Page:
The federal payroll report (Employment Situation or "NFP"), eagerly awaited on the first Friday of each month, will not be available today or for the foreseeable future. The Bureau of Labor Statistics (BLS) which prepares it is, for all intents and purposes, temporarily out of business. And this is not the first piece of important data to go missing this week. Among the 800,000 federal employees furloughed on Tuesday are the researchers, compilers, and statisticians who compile dozens of reports that track and report on business, employment, construction, spending, disease, crops, weather, and public safety. Without the normal data flow, three Bank of America Merrill Lynch economists say they, along with the markets and the Fed, "are flying blind when it comes to tracking the economy."
The three, Joshua Dennerlein, Michael Hanson, and Ethan S. Harris write in an Economic Watch article "Data drought," that the September payroll report and several other indicators that should be released in the next few weeks feed directly into their GDP tracking model which they won't be able to update until the shutdown ends.
Until today the only economics-related releases affected has been the construction spending report scheduled for October 1, but next week there are three reports due, the wholesale inventories and trade balance reports for August and September retail sales data. By the middle of October we should also see data on the Consumer Price Index and Census Bureau information on housing starts and housing permits. Data on jobless claims will continue to be released on Thursdays because most data is collected at the state level and aggregated by the Department of Labor. The program is considered "exempt" from the shutdown.
Once the shutdown ends the economists say that experience gained from the last previous interruption indicates it will take a while for the flow of data to resume. That three-week long shutdown began in December 1995 and ended on January 6, 1996 but it took until January 19 for the BLS to complete the data collection it had started pre-shutdown, process it and release the September payroll report. This time it is fair to assume that much of the work on the report is completed and Merrill Lynch said it expects a much shorter post-shutdown time lag before it is released. If the shutdown ends this weekend the report could be released next week.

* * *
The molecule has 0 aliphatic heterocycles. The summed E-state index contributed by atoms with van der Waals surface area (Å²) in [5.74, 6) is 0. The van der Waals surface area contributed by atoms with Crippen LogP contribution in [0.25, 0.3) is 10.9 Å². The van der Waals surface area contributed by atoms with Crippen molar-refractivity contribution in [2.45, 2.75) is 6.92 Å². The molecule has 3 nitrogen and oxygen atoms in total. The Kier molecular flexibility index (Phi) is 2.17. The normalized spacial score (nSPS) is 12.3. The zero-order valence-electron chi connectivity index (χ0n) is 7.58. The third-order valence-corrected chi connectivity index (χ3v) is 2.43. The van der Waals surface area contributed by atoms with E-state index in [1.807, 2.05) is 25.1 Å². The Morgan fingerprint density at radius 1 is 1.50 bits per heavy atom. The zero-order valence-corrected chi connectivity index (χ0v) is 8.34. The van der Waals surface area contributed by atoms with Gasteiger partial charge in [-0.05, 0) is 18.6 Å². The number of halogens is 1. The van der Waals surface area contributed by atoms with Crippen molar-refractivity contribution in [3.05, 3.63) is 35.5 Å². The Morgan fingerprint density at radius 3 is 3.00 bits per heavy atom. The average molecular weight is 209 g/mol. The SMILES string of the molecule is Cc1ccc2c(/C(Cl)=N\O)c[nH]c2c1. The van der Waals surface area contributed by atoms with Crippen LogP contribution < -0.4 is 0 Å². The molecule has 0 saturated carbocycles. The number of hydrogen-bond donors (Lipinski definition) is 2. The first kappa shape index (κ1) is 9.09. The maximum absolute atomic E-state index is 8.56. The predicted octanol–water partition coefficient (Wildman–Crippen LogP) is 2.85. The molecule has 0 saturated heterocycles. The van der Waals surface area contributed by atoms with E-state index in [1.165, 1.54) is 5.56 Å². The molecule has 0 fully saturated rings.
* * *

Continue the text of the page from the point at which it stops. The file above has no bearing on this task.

The October report is a different matter. The employer survey for that report is scheduled for next week. If the shutdown continues the economists expect that BLS will eventually conduct a retroactive survey regarding payrolls for that week. It is likely, however, that the statisticians will miss the scheduled November 1 release date, delaying the report for a week.
The outcome for the household survey is less clear. This survey, the basis for calculating the unemployment rate, labor force participation, and part time work, involves calling households to ask about their employment status. The longer the government agencies remain off-line the less time there will be to conduct the survey. BLS has two options - call the households and ask retroactively about their October job situation or forgo the survey entirely which, the economists say, is the likely outcome if the shutdown lasts through the month.
The Federal Reserve is self-funded so is not dependent on Congress to continue its operations and thus its data will continue to be released. This includes information on industrial production, bank lending, money supply, and various financial and currency reports. They will also continue to hold scheduled meetings but, as the economists point out, without the information they rely on from other government sectors the Fed policymakers will also be operating in a "data fog."